POLITICS
09/10/2014 04:35 EDT | Updated 11/09/2014 05:59 EST

Some facts about the use of Canadian diplomatic and special passports

OTTAWA - Some facts about diplomatic and special passports:

— Diplomatic passports are issued to high-ranking government officials, diplomats and representatives, and delegates of the Canadian government to international governmental organizations or conferences of a diplomatic nature.

— Special passports are issued to people holding office, such as members of Parliament, senators or members of provincial cabinets, and to people employed by the federal government in a non-diplomatic capacity who are travelling on an official mission or to a post abroad.

— A special or diplomatic passport confirms one's identity and role as an official of the government of Canada. However, only those accredited to a foreign country have diplomatic immunity.

— Diplomatic and special passports have been issued as ePassports, which include a biometric security chip, since 2009. Passport Canada has issued more than 50,000 of these electronic diplomatic and special passports.

The Citizenship and Immigration minister may authorize issuance of a diplomatic passport to:

— The Governor General, prime minister, Supreme Court judges, cabinet members, lieutenant governors, Speakers of Parliament, Opposition leaders, deputy ministers;

— Ambassadors, ministers, high commissioners, officers of diplomatic rank, attaches, trade commissioners and consular officers serving the Canadian government abroad;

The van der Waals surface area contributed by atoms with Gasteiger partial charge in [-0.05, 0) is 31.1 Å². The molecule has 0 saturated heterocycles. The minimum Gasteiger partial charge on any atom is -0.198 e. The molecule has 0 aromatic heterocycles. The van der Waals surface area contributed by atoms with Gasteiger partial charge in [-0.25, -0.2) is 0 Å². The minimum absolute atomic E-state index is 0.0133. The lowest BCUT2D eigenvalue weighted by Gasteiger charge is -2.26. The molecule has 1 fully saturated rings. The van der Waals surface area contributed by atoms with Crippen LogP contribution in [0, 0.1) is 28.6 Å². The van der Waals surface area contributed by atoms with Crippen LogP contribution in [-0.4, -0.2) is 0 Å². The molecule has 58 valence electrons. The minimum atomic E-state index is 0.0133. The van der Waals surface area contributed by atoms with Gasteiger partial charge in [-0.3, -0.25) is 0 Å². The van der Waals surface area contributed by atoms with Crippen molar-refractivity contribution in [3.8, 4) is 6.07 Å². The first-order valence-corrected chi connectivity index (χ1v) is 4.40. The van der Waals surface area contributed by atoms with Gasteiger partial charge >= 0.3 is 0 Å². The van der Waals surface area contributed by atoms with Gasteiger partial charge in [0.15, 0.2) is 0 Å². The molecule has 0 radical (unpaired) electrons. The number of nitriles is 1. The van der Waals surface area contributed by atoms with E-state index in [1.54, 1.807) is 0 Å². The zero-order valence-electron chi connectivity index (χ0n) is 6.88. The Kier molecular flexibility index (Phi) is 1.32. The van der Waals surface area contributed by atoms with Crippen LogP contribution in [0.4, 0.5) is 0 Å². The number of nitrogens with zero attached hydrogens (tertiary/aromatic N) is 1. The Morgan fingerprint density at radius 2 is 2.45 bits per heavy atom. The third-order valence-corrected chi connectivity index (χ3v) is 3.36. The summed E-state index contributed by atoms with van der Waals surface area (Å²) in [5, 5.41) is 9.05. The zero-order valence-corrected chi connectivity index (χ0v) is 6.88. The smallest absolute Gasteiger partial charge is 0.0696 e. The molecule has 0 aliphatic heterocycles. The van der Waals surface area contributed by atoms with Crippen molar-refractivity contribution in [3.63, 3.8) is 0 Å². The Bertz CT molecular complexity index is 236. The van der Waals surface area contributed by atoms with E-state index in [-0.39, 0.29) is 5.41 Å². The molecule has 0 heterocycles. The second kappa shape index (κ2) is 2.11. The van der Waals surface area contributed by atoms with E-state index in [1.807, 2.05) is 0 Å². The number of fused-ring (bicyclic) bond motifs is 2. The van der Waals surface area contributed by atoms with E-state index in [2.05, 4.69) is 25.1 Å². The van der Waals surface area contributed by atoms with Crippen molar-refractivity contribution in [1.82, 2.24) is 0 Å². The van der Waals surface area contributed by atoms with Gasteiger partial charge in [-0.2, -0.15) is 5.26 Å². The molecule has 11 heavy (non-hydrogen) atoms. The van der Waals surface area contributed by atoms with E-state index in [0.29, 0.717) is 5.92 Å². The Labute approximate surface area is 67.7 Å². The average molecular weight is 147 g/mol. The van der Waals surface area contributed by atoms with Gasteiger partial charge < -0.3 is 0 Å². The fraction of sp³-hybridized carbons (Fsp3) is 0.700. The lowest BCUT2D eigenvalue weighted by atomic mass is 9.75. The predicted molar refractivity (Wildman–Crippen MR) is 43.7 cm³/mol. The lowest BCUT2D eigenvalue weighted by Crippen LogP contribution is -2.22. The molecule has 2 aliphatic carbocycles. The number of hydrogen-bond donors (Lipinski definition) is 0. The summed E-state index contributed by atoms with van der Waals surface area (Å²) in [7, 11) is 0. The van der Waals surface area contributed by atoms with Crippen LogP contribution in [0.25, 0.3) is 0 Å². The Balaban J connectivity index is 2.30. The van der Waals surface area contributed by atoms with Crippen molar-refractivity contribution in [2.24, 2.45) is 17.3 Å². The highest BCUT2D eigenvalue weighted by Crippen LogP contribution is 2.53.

— Representatives and delegates of the Canadian government to international governmental organizations and international conferences of a diplomatic nature;

— Cohabiting members of the immediate family of a person to whom a passport has been issued for any of the above reasons;

— Diplomatic couriers.

The minister may authorize issuance of a special passport to:

— Members of the Privy Council who are not cabinet ministers;

— MPs and senators;

— Provincial premiers, members of provincial cabinets and Speakers of provincial legislative assemblies;

— Justices of the Federal Court and Federal Court of Appeal;

— Employees of the federal government in a non-diplomatic capacity on an official mission or travelling to a post abroad;

— Private citizens employed in senior positions by international governmental organizations of which Canada is a member;

— Private citizens who are official delegates to international conferences of a non-diplomatic nature;

— Private citizens serving as official advisers or experts on Canadian government delegations to international conferences;

— Cohabiting members of the immediate family of a person to whom a passport has been issued for any of the above reasons.

(Source: Passport Canada, Citizenship and Immigration Canada)